- The Washington Times - Monday, June 4, 2001

Allow Israel the option of war

In the May 28 Commentary column "Escalation of Arab anxieties," Georgie Anne Geyer continues her effort to indict Israel for all of the problems endemic to the Arab world, instead of examining the Arab rivalries and the failure of Arab dictatorships and monarchies to move into the modern world and practice tolerance for other religions.
Palestinian leader Yasser Arafat has proven time and again that he is both a skilled propagandist and politician as well as an unrepentant terrorist. In his manipulation of the news media, his fellow Arabs and worldwide public opinion, he has convinced the public that the extravagant offer from former Prime Minister Ehud Barak at Camp David, further sweetened at Taba, one that acceded to his maximum demands, was not sufficient and deserved a bloody response.
Mr. Arafat has returned to his bloody roots, organizing violence that now approaches open warfare against Israel in an effort to destroy that democracy. After electing Ariel Sharon to replace the failed Mr. Barak, Israel has had two choices. One would be to accede to all of the demands of Mr. Arafat and his allies and insure the destruction of Israel. The second is for the country to remove its gloves, in order to save itself, and meet the force of the Palestinian Authority with a devastating response. Instead, for the time being, it has shown a measured answer that has been insufficient to stop the constant terrorist bombings, drive-by shootings, sniping and lynchings that have killed more than 90 Israelis.
The news media have been manipulated to highlight Israels responses, instead of the constant warfare initiated by the Palestinian Authority. With no diminution in the violence, Israel will be forced to employ every weapon at its disposal to insure the existence of the nation.
For the United States and the democratic world to expect less would be a betrayal of our long-held beliefs that terror should not be rewarded. When the United States and other democracies were under the threat of extinction in World War II, their response was all-out war. Despite our pseudo-alliance with Arab countries, Israel is entitled to no less of an answer.

NELSON MARANS
Silver Spring

Simple test can resolve whether bears pose threat to humans

I have a suggestion for the legal counsel representing Robert Ooten, the Stafford man facing jail and a stiff fine for shooting a 200-pound black bear outside his home ("Stafford man faces jail time in shooting of bear," May 31).
Since, according to the Virginia Department of Game and Inland Fisheries, experts have determined that bears do not usually pose a threat to humans and that all one has to do is make a lot of noise, such as banging pots and pans, to make the bear go away, here is a perfect opportunity to test this theory.
Attorneys for the defendant should take prosecuting attorneys and any jurors, one at a time, to bear territory, armed only with pots and pans, and require them to remain there for one hour alone, with only a garbage can of rotting food for company. Mount a video camera with a wide-angle lens ahead of time on a nearby tree. The judge can then monitor the results. Oh and no quick rescue teams in the wings.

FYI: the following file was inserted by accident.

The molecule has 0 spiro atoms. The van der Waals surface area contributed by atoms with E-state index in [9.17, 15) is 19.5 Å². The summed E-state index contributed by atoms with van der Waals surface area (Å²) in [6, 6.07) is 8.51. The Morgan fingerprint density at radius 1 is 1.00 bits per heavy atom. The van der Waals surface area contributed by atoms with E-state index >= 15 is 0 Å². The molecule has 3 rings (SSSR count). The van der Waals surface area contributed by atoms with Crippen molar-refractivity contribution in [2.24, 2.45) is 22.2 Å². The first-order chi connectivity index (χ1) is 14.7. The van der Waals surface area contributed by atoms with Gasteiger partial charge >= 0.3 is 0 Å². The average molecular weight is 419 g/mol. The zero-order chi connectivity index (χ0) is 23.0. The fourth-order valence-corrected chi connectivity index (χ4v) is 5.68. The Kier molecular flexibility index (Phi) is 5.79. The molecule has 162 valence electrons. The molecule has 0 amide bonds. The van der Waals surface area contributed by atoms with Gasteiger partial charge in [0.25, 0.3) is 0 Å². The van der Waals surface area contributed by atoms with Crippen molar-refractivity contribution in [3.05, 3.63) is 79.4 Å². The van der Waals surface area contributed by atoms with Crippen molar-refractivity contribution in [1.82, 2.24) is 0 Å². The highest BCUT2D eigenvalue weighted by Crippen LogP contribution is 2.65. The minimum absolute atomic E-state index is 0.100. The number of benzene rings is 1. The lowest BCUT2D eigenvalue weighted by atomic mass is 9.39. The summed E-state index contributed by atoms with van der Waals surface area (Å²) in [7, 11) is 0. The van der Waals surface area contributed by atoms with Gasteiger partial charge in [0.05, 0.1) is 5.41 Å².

B.K. EAKMAN
Executive director
National Education Consortium
Washington

Admission of Baltics into NATO will curb Russias imperialist habits

Your story on the recent session of NATOs Parliamentary Assembly in Vilnius, which coincided with the opening of a radar station in Lithuania covering all three Baltic countries, points out that the main obstacle for admitting the Baltic States into NATO stems from Russias vehement opposition ("Baltic leap signals NATO readiness," May 29).
To the open-minded reader, Russias attitude is incomprehensible, since the Baltic States membership in NATO will guarantee that all is peaceful and quiet on this stretch of Russias Western border. One has to delve deep into Russias past to find an explanation.
For centuries, Russia has conquered one nation after another, adding them to its vast empire. In the case of the Baltic States, Russias imperialist ambition is disguised by legal details.
According to some Russians, the war Estonia led against the communist forces, after having broken free from Czarist Russia at the end of World War I, was a counterrevolutionary war. Consequently, the peace treaty Russia was forced to sign was a necessary misfortune.
From the Russian perspective, therefore, the annexation of the Baltic States in 1940 after the Nazi-Soviet nonaggression pact of 1939 was completely legal, as reactionary forces in the Baltic States had to be destroyed. Moreover, by 1991, the Soviet constitution had not recognized the independence of the Baltic States, which had separated from the Soviet Union.
This explains why former President Boris Yeltsin never apologized for atrocities committed against the Baltic States, as he has with regard to Poland, Czechoslovakia, Hungary and Finland.
One can argue that Russia is at present politically, economically and militarily too weak to try to undermine and overrun the Baltic States, but one should keep in mind that in desperate situations irresponsible rulers have looked for adventures in foreign countries to unite their population.
It is certainly easier to admit the Baltic States into NATO at this time than to try to dislodge the Russians once they have already set foot in the Baltics.

CAMILLA KUUS
Washington


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